Fifteen years ago, Bethany Minor fled her hometown after being left at the alter by Dane Brennan. After the sudden death of her mother, she is forced to return home and face her past.
The years have been hell for Dane, and seeing Bethany again only reopens wounds he long thought closed.
When they realize the flames of their past love never died, Bethany and Dane will need to confess all before they can have a chance to reclaim their life that once should have been.
But when the truth of the past is finally revealed, will they still stand as a couple?
Dane felt strangely nervous about meeting Bethany. What could she possibly have that belonged to him? When he’d seen her earlier, at first she’d barely acknowledged his presence.
But when she hugged him so hard it almost took his breath away, all of the old feelings came welling back up inside him, along with the regret of losing her, and the promise of everything a life with her would have brought.
The feelings of loss and sadness became so acute, that he could actually feel a pain in his chest. He’d made so many mistakes, and the gravity of those mistakes was still apparent.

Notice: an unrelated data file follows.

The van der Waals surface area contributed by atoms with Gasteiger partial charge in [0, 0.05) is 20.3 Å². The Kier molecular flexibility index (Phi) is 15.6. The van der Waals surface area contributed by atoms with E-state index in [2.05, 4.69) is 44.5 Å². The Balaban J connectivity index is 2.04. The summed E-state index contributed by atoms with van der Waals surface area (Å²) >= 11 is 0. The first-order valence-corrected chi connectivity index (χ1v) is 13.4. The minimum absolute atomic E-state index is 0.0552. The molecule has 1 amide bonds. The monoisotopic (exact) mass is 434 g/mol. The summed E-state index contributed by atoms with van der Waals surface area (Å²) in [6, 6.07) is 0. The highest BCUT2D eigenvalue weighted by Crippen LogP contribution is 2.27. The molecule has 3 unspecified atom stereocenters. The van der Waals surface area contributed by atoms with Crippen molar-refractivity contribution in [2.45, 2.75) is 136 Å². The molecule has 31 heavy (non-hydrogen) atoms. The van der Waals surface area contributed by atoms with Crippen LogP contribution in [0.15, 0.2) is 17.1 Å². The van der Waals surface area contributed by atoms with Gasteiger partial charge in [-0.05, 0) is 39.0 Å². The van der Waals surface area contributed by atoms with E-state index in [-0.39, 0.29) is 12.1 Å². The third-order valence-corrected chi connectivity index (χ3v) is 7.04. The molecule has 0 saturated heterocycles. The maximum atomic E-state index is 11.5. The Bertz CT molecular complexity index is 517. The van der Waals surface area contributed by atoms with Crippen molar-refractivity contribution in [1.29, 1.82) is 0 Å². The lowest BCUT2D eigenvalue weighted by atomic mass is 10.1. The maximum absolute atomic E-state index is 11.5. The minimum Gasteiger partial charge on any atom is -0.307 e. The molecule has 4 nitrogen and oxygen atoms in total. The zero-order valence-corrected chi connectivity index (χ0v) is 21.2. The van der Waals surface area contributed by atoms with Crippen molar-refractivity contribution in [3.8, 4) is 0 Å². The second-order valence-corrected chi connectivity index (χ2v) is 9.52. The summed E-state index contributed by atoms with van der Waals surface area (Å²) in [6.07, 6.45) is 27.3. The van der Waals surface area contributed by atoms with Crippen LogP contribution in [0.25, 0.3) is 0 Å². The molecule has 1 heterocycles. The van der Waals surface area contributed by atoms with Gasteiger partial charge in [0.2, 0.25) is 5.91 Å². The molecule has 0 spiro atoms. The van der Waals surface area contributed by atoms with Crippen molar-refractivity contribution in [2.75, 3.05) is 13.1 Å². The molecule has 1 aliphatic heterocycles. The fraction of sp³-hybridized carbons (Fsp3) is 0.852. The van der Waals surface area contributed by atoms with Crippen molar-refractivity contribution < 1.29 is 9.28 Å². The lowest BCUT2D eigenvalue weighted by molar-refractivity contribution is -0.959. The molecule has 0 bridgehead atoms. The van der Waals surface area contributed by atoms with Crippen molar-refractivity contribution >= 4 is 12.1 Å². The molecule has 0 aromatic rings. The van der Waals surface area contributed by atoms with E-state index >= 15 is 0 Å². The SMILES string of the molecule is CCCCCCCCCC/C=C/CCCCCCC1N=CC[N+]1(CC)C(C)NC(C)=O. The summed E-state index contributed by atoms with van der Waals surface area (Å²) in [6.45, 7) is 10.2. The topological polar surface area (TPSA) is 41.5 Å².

Finally, he caught sight of her walking slowly up the street toward him. She was dressed only in a loose-fitting old sweatshirt and jeans, totally inappropriate for the cold, rainy weather. At that moment, he wanted nothing more than to take her in his arms, and beg her for a second chance. That, he would not do. He still had some semblance of pride and reality.
“Bethany, why did you walk here in the rain? I would have been happy to come to you,” he said, and dared to push a few errant strands of her dark hair away from her face.
“I need fresh air. Being in my mother’s house with all of her things…it was closing in on me.”
“I’m sorry. Would you like to get out of the rain? We could go somewhere and get a cup of coffee, and talk,” he suggested hopefully.
“I’m not really to being around a lot of people, Dane. The funeral will be hard enough.”
“Would you like to come home with me for a while? At least you won’t be alone.” He made the offer, but from the look on her face, he already guessed her answer.
“No. Thank you for offering, though.”
Her refusal made it sound as though she’d said no to a business associate, not someone she’d once loved.
After a few minutes of silence, she spoke again.
“So anyway, here is what I came to give you.” She produced a small, familiar-looking box, from the front packet of her jeans.
He licked his lips. “I hope that’s not what I think it is.”
She lifted the lid, and as he feared, it was the engagement ring he’d given her, when he thought of her as his princess. The round diamond twinkled proudly under the harshness of the street lights.
“I don’t want it back,” he stated firmly. He didn’t ever want to see it again. The ring was a harsh reminder of what might have been.
“Well, I don’t want it either, Dane. It belongs to you. I thought my mother returned it to you after…after we broke up. It was wrong for her to keep it.”